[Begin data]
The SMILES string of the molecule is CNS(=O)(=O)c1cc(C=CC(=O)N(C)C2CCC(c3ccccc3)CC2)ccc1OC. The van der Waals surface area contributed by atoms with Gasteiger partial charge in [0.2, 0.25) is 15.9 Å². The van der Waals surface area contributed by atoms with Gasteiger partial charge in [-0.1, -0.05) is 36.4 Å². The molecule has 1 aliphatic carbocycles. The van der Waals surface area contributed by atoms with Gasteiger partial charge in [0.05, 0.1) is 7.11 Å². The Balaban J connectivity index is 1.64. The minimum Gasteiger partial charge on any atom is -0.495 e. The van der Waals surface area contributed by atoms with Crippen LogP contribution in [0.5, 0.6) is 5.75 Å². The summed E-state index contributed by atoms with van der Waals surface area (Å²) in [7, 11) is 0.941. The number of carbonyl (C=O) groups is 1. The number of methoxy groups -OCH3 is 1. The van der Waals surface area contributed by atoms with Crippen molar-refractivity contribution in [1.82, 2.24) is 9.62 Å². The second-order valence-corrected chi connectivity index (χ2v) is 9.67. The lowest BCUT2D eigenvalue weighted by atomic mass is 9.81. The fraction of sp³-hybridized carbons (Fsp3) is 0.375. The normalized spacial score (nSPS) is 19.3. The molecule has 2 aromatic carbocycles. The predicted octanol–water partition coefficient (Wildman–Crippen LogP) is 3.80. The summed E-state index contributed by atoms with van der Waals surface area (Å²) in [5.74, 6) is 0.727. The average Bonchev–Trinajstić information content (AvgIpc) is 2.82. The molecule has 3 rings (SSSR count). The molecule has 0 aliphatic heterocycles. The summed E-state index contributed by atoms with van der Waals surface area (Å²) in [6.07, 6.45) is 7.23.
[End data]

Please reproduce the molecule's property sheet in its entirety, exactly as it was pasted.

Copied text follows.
The SMILES string of the molecule is CNS(=O)(=O)c1cc(C=CC(=O)N(C)C2CCC(c3ccccc3)CC2)ccc1OC. The van der Waals surface area contributed by atoms with Gasteiger partial charge in [0.2, 0.25) is 15.9 Å². The van der Waals surface area contributed by atoms with Gasteiger partial charge in [-0.1, -0.05) is 36.4 Å². The molecule has 1 aliphatic carbocycles. The van der Waals surface area contributed by atoms with Gasteiger partial charge in [0.05, 0.1) is 7.11 Å². The Balaban J connectivity index is 1.64. The minimum Gasteiger partial charge on any atom is -0.495 e. The van der Waals surface area contributed by atoms with Crippen LogP contribution in [0.5, 0.6) is 5.75 Å². The summed E-state index contributed by atoms with van der Waals surface area (Å²) in [7, 11) is 0.941. The number of carbonyl (C=O) groups is 1. The number of methoxy groups -OCH3 is 1. The van der Waals surface area contributed by atoms with Crippen molar-refractivity contribution in [1.82, 2.24) is 9.62 Å². The second-order valence-corrected chi connectivity index (χ2v) is 9.67. The lowest BCUT2D eigenvalue weighted by atomic mass is 9.81. The fraction of sp³-hybridized carbons (Fsp3) is 0.375. The normalized spacial score (nSPS) is 19.3. The molecule has 2 aromatic carbocycles. The predicted octanol–water partition coefficient (Wildman–Crippen LogP) is 3.80. The summed E-state index contributed by atoms with van der Waals surface area (Å²) in [5.74, 6) is 0.727. The average Bonchev–Trinajstić information content (AvgIpc) is 2.82. The molecule has 3 rings (SSSR count). The molecule has 0 aliphatic heterocycles. The summed E-state index contributed by atoms with van der Waals surface area (Å²) in [6.07, 6.45) is 7.23.